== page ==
Defendant city challenged a summary judgment of the Superior Court of Los Angeles County (California), which was entered in favor of plaintiff land developer in an action to recover fees deposited with defendant as a condition for participating in a home mortgage revenue bond program under Cal. Health & Safety Code § 52000 et seq. Plaintiff sought a writ of mandate, alleged breach of contract, unjust enrichment, and requested declaratory relief.

Nakase Law Firm explains unjust enrichment California

Overview

Plaintiff land developer sought to recover fees deposited as a condition for participating in defendant city’s home mortgage revenue bond program. Plaintiff petitioned for a writ of mandate, complained of breach of contract and unjust enrichment, and sought declaratory relief. The trial court denied plaintiff’s petition for a writ of mandate because it had an adequate remedy at law. On stipulation by the parties, the trial court awarded summary judgment to plaintiff on the contract claim. On appeal, the court held that the agreement and indenture did not clearly provide for liquidated damages and did not clearly provide that fees would be forfeited by plaintiff. Absent a clear and certain forfeiture provision, forfeitures were to be strictly construed against the party for whose benefit it was created. The court resolved all ambiguity against defendant because its counsel had prepared the documents. The court reduced the amount of the judgment because plaintiff had no standing to recover funds deposited by its lender even though it had provided the lender the funds for the deposit under a separate agreement.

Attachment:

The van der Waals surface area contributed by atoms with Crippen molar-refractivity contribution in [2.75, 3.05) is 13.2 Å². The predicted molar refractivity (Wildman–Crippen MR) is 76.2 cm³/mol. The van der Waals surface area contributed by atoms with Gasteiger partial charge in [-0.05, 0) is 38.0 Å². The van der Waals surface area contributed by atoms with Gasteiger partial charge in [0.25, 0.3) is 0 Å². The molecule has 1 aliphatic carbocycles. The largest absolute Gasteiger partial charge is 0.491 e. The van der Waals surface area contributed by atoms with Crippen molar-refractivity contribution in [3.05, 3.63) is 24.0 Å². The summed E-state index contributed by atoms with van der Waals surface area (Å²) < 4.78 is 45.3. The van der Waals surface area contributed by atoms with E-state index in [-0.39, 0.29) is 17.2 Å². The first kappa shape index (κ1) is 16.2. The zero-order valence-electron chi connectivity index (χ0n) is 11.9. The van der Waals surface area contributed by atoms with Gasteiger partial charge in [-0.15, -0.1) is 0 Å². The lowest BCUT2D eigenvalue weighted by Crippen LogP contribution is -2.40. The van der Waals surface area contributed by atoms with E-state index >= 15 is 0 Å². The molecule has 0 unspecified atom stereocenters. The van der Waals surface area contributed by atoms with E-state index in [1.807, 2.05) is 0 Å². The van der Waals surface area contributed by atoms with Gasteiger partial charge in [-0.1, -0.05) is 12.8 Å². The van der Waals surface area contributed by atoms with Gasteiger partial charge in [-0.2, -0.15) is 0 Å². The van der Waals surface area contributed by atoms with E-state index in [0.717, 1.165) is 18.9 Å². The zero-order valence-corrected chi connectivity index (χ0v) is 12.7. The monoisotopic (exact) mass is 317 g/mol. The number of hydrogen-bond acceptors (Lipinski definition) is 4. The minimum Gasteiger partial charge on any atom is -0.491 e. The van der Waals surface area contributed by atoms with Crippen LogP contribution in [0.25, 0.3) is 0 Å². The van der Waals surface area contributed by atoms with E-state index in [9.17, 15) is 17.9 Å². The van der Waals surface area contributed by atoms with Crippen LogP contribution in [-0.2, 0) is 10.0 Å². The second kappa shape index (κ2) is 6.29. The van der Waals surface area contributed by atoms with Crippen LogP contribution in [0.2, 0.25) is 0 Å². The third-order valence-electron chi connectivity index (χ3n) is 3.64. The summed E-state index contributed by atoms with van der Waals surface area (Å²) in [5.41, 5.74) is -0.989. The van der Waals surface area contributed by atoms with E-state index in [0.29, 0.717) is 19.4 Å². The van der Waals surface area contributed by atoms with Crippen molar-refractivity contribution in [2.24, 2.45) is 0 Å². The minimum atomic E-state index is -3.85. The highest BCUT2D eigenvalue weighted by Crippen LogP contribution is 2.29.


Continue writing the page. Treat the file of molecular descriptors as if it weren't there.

Outcome

The court modified the summary judgment rendered by the trial court to plaintiff land developer in its action against defendant city to recover fees paid as part of a mortgage program because plaintiff lacked standing to request a refund of the portion of the fees paid by its lender. As modified, the judgment was affirmed because the documents drafted by defendant’s counsel did not clearly provide for forfeiture or liquidated damages.